Saturday, November 26, 2011
I think we're weaned!
Marko last nursed on Sunday night.
I was not thinking, "Aw, this could be the last time. I had better savor the moment." I was thinking, as I do every time, "Ow ow ow, please God, let him never do this again." So I haven't been feeling any regret or nostalgia. Instead I'm really enjoying snuggling with no nursing, and often no kicking or hair-pulling either! It's just been a really bumpy road, so that my feelings are of relief rather than regret.
It's been a slow process, which has been going on for a long time. Since he was a year old, I stopped offering very often. I would nurse him when he asked and at naptime. A month or two later, I started giving him cow's milk in a cup, because he seemed unsatisfied with nursing and wasn't nursing enough to get all I felt he should. A month or two after that, I started offering milk in a cup sometimes when he asked to nurse ... and three out of four times, he'd pick the cup.
For awhile we weren't nursing to sleep at night, and once I got pregnant we rarely were at naptime either. So he went down to an average of twice a day, and then an average of once a day -- twice some days, none some days. If he persistently asked to nurse and wouldn't be distracted, I nursed him. Or if he cried and couldn't be easily comforted otherwise, I nursed him.
Night-weaning him was relatively easy because he was sleeping through the night for awhile there. When he started waking again, he had no particular expectations, and didn't mind a spell in the rocking chair or me lying beside him in bed instead of nursing. On some nights I got frustrated and nursed him, but by the time I was about two months pregnant, he was basically night-weaned.
Then, when we stopped stroller-walking to sleep and started nursing to sleep, I decided sleep time was the only nursing time. So that was when the real work of weaning happened -- I no longer nursed him on request. Mostly it was pretty easy because he wasn't nursing much anyway and I was nursing him twice a day without him having to ask. But sometimes he did ask. I would generally not say no. No is an ultimatum, and it's like waving a red flag in front of my toddler. Instead I'd say, "Oh, is this naptime then? We only nurse at naptime. Let me change your diaper and get you ready for nap. Then we'll go in the dark bedroom and nurse in the rocking chair." That apparently sounded like too much of a production for him, because he'd usually change his mind. Sometimes he'd go along with it, only to get distracted by the change of room or the new diaper.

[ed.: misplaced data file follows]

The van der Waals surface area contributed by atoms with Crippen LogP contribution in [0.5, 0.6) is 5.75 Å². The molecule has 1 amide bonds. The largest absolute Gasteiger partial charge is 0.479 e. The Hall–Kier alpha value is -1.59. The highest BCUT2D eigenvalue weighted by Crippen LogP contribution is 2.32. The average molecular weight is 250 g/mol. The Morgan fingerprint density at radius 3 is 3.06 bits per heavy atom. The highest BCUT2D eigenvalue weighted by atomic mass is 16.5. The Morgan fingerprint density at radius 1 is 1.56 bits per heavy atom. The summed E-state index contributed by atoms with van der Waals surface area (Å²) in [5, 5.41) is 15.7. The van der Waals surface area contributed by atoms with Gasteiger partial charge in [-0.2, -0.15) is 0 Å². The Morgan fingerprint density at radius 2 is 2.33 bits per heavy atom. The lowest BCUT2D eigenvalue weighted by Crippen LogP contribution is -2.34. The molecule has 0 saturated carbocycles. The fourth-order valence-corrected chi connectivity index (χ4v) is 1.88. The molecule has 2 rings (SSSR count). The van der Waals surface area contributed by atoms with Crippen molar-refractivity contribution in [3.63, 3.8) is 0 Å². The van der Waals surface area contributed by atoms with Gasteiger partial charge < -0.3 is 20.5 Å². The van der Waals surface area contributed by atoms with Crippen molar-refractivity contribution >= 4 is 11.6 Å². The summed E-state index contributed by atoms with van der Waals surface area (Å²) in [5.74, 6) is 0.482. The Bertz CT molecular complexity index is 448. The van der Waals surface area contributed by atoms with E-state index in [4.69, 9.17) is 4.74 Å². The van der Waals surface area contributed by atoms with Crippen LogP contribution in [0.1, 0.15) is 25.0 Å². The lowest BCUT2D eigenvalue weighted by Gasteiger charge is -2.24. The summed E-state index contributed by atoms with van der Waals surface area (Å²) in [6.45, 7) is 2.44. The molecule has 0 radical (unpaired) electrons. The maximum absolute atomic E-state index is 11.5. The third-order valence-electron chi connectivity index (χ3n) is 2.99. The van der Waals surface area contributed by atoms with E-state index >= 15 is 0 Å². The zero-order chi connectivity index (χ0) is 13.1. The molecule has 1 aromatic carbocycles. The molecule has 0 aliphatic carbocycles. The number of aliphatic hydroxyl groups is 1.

One hard-and-fast rule I had at this time was never to nurse anywhere but in the rocking chair in his room. I had heard that kids are often reminded of nursing by mom sitting in a place where she usually nurses, and I didn't want to give up the couch or the office chair. I would happily snuggle and read with him on the couch, but if he asked to nurse, we had to move into the bedroom. Not only did that discourage him from following through on his request, he started asking less because there was nothing to remind him of nursing.
The big challenge was getting him to sleep without nursing, especially because John's help isn't always available. He is there for bedtimes, but two nights a week he has class, and he's only there for naptime on weekends. I think that one was just a matter of being ready to go to sleep without nursing. Going to sleep with Daddy whenever available was a big help, but for a long time, if I was there, he'd want to nurse. This was made worse by my sitting in the rocking chair -- John would stand up and bounce him, but my back is no longer up to that because of my PGP. So I would sit in the rocking chair while we sang songs and snuggled, but when he wanted to go to sleep, he'd ask to nurse.